We drove up to a beachfront view obscured by a large man-made dune. The rental agency had failed to mention this. The house wasn’t as bad as I feared, but definitely several steps below the luxury of the blue house or our rentals in the Outer Banks. It had been constructed four or five decades ago and upkeep had been minimal, so its age showed. At some point it settled heavily in the back, so the kitchen and everything in the back half of the house leaned 3˚ to port. This made opening the refrigerator door interesting; it wanted to close itself, so getting anything out was like wrestling a shipping container. Unattended cracks in the ceiling and walls showed how much the house had buckled over the years.
We emptied the Honda and settled in, finding the beds to be functional but thin. The master suite held a full mattress, while the second bedroom was stuffed with two bunk beds. One sectional couch was long and comfortable, while the love seat looked like a Miami whore who lost a knife fight. Still, it was air conditioned and it was on the beach.
The dune, we were soon to learn, was a month-old addition designed to fight erosion. Before that, the water had been a hundred yards away from the house. Now it was about five hundred. We walked out after dinner and checked out the water, which was cold at first but warmed up quickly.
Our first couple of days were idyllic and peaceful. We were treated to great weather, and on Sunday after most of the people left, had the beach mainly to ourselves. Finn introduced herself to a boy and girl in the water late on Sunday and I struck up a conversation with their father. We hit it off easily, and they invited us to join their family for a marshmallow roast that evening after dinner. The grill that had been advertised as an amenity turned out to be a mini-Weber knockoff that took a while to light, but I got some brats cooking and we chowed down.
It turned out our new friends were from Ellicott City and leaving the next day, but we made plans to meet up on the beach the following morning before they left town. The girls got along great and we spent time telling stories over the fire and looking at the clear band of the Milky Way above our heads.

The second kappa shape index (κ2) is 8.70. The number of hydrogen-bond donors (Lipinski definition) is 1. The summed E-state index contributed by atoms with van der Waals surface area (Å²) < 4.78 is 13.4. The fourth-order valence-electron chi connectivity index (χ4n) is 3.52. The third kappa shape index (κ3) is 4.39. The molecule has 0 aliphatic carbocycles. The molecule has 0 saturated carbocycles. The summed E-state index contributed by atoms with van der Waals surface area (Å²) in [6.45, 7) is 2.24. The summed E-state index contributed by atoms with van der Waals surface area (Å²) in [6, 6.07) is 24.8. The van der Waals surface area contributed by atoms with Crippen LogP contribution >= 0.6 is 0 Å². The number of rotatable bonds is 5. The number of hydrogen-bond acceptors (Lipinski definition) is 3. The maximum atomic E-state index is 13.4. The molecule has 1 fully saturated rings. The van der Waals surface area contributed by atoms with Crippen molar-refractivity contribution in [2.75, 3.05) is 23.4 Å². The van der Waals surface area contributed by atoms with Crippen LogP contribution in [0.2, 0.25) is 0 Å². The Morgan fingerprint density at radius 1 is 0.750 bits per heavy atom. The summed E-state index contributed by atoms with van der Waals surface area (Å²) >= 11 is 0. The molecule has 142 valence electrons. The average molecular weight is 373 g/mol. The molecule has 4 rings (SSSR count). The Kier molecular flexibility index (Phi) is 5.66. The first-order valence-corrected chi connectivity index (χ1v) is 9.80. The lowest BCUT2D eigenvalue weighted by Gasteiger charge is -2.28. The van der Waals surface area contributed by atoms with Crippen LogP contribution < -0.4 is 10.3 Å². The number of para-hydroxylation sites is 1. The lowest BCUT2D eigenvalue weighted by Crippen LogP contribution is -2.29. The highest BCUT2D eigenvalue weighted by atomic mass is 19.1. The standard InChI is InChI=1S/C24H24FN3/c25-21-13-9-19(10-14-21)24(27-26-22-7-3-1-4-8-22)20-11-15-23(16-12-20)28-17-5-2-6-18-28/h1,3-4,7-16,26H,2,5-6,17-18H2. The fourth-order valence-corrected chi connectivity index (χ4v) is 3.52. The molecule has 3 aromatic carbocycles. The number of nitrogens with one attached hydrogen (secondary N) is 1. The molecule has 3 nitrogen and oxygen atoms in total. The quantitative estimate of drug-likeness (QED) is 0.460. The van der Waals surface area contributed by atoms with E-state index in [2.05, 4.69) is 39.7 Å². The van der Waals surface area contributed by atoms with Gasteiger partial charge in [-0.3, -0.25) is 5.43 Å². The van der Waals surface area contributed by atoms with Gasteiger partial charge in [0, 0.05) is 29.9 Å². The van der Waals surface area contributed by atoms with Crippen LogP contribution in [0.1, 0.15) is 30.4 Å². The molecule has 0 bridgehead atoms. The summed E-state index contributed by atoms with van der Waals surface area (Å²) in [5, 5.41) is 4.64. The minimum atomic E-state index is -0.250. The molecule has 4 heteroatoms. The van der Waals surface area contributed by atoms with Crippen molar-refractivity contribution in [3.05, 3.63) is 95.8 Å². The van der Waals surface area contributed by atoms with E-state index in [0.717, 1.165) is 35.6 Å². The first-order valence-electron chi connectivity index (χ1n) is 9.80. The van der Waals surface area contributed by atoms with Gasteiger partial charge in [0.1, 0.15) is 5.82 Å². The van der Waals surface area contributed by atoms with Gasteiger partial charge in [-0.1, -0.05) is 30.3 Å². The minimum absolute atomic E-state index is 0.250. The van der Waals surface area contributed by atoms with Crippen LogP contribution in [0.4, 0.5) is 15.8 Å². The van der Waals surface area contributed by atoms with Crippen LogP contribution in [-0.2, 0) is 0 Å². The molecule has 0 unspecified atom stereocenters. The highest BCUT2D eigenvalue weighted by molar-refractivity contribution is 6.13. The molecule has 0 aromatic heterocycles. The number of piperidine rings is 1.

Returning back to the house, we were horrified to find the grill had blazed back up and caught the deck on fire. It went out easily with a garden hose, but I had to make an embarrassed phone call to the rental agency the next day to let them know what had happened.
The next few days were full of beach adventure, lazy mornings and afternoons, cold beer at noon, and as little contact with the outside world as we could manage. We took a family ride up the coastal road toward the blue house, and Mama got to know her new bike.
On Wednesday, the Morrises came in the afternoon so Jen made dinner and we shuffled the sleeping arrangements around. The kids got along easily and we adults stayed up talking until midnight. Thursday morning we woke up early, got the beach gear together, and walked out to an empty, windy beach under a partly cloudy sky. The kids couldn’t have cared less and jumped straight into the water, but clouds in the west said there was going to be rain at some point. We made the best of things, staying in the water until about 3:30 or so, but when the thunder started rumbling we packed up and headed in.
Friday morning the weather looked bleak and there was a heavy wind blowing up the coast from Rehobeth–the kind that kicks up stinging sand. We cleaned up the house and put some walking around clothes on, and drove into Rehobeth to have some lunch at Dogfish Head pub. Stopping in a storefront on the way up to the boardwalk, we got Finn a henna design on her arm, and did some window shopping. Then we braved the boardwalk itself to let Finn play some games in an arcade and have her fortune told by Zoltar, who went through his shpeil but then failed to deliver her fortune. The maintenance man stepped in to unlock the cabinet, revealing the space where Zoltar’s lower body should have been was filled with cobbled-together electronic parts from a Radio Shack clearance sale. Way to sell the magic, buddy.
With our fill of white trash and cheap arcade prizes, we headed back home and got a couple of hours on the beach before dinner. The wind had died down and most of the people had gone in, so Finn and I had an hour and a half of alone time in the water while Mama napped on the sand.
Saturday morning we packed up the car and cleaned, and said goodbye to the raggedy house. Driving into Lewes, we got some diner breakfast and then hit the outlet stores to keep from having to drive home immediately.